Heather Heenehan sails off the Kona Coast of the island of Hawaii, where she did her dissertation research on spinner dolphins.
Heather Heenehan lives her dream as a research scientist for the National Oceanic and Atmospheric Administration, but she often thinks back to how that dream started in a Steinert High School classroom 13 years ago.

“I have always been interested in the ocean,” said Heenehan, a 2005 Steinert graduate. “I took a marine biology class at Steinert. I basically took all of the sciences classes I could. I saw science as a part of a bigger product of how we can better protect animals, and how we can inform policies. I have always thought about how I can bring my science to other people.”

She particularly credits Brian Smith, now principal at Hamilton West, for being an early inspiration. Smith taught marine biology at Steinert when Heenehan was a high school student, and Heenehan begged Smith to allow her take his class as a sophomore.

“There was a trip to the Florida Keys,” Heenehan said. “Most people went senior year in the fall after they took [marine biology] in junior year. It was a big ‘a-ha’ moment. A turning point. He is a great teacher, one I am in touch with now.”

In fact, Heenehan and Smith are trying to coordinate their schedules so she can talk to his current students. She credits New Jersey with played a big part in giving her the proper experiences that she needed in order to work in Woods Hole and for NOAA. Family vacations were spent at the ocean, particularly in the Outer Banks of North Carolina, as well as trips to the Jersey Shore.

In May, Heenehan earned her doctorate from Duke University from the department of Marine Science and Conservation with a certificate in college teaching. Her dissertation was titled “Soundscape Ecology of Hawaiian Spinner Dolphin Resting Bays.”

Recently, Heenehan taught a group of sixth graders in Massachusetts about how to protect mammals, an experience that continues to energize her. Through the presentation, she brought to life the information the students were learning in their classrooms, showing them how it applies to their life.

In addition to meeting with students in person, she Skypes classes in the United States and Canada, individually tailoring her presentations to the questions each class has for her.

“It is cool to introduce myself as Dr. Heather or Dr. H. or Dr. Heenehan, a non-medical doctor, and how I can be a doctor, too,” Heenehan said. “That’s really fun.”

At Woods Hole, Heenehan works in the Northeast Fisheries Science Center as part of the Protected Species Branch’s Passive Acoustics Group. She spends part of her days listening to humpback whales over 10 acoustic recording devices, as well as listening to cod in five different sites; two vastly different size fish.

“Think of a soundscape as you think of a landscape, but with noises,” Heenehan said.

If you look out your window, you see human made and natural items. It is the same with sound. The soundscape outside of Heenehan’s office, for example, includes a flag flapping against a flagpole, a ferry boat horn, birds chirping and the hum of office equipment.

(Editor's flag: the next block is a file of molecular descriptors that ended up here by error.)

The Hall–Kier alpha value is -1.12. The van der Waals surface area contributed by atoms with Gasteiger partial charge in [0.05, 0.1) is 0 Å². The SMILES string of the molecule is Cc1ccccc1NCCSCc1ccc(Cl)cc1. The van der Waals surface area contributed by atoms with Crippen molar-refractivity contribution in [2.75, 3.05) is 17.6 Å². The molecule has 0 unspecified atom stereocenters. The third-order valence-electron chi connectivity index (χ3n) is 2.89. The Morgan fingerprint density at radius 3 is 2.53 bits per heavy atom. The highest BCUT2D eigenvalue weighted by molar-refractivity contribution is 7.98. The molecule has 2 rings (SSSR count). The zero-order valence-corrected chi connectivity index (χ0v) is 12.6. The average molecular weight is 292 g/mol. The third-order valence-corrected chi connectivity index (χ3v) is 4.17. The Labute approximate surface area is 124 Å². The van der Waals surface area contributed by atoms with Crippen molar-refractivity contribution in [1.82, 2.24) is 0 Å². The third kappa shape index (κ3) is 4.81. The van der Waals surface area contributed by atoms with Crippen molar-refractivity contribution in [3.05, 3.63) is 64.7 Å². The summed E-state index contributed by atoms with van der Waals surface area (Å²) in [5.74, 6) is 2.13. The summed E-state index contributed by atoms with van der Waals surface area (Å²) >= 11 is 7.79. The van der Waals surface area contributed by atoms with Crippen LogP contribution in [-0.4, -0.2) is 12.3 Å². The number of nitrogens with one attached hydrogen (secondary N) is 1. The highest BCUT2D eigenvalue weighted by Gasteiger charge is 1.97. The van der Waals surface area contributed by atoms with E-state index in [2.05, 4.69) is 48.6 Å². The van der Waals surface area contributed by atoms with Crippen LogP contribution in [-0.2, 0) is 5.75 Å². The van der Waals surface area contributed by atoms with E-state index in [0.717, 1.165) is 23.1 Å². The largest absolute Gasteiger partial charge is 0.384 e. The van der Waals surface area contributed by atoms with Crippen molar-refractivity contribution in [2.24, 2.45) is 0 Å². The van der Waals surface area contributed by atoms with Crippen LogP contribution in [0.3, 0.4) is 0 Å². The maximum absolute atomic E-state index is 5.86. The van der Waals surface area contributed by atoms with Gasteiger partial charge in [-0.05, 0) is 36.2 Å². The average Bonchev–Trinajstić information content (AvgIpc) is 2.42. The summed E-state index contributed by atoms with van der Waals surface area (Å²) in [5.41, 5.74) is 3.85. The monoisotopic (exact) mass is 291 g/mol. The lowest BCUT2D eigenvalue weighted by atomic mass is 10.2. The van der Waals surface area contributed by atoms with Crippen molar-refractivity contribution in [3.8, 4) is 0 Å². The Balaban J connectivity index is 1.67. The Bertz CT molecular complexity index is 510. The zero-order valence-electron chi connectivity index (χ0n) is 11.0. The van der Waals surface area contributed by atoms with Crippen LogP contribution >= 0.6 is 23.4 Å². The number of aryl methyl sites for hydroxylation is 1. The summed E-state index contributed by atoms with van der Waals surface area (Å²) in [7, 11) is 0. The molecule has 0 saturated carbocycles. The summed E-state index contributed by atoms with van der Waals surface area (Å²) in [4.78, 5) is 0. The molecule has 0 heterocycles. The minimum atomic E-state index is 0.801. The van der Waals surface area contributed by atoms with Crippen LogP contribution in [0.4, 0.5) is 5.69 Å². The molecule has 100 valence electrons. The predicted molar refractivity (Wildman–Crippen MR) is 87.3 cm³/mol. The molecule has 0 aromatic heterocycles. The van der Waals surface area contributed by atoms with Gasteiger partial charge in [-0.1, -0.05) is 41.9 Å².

“We don’t rely on sound, so it is hard for people to grasp the concept of it for animals,” Heenehan said. “The concept of noise pollution in the ocean is hard to grasp. I once heard someone say, ‘What if we thought of noise and noise pollution like trash on the beach?’ It is a major issue for animals that rely so heavily on sound.

“I’ve been listening to my cod fish. They make a burping sound. They tell me where they are when they are there—the distribution and behavior.”

Starting in December, she will be working with an international group of scientists recording humpback whales in the Caribbean. In addition, the first chapter of her 220-page dissertation will be published this summer. She is hopeful each chapter will be published in peer review journals.

Heenehan will be at NOAA for at least a year. Her future is wide open after that. She loves teaching, and is looking for teaching opportunities, science political connections and science communications outreach roles.

She plans to follow the advice she offers students.

“Be a big sponge and talk to people, listen to their experiences,” Heenehan said. “When you find someone who might have a job you might want someday, ask them their major interests. I’ve tried to be a big sponge whenever I can. Read emails. I found my wetlands interview through emails from my advisors. Friends. Advisors. Family friends. Listen to when they will talk to you and ask questions. Stick with your passion. Even when people tell you it is not feasible. That has gotten me here. And surround yourself with good people.”

She counts her family among the “good people” in her life. Her sister, Kaitlin, is two years younger and is also a good hybrid of their parents. She works in the honors program at the University of Connecticut at a STEM advisor. Her father, Michael, worked for the Department of Environmental Protection for 37 years, and is now an environmental consultant. Her mother, Mary Ann, was an English teacher and transitioned into training insurance agents.

The family jokes that “dad ‘recycled,’ not retired, and mom ‘rewired,’ not retired.”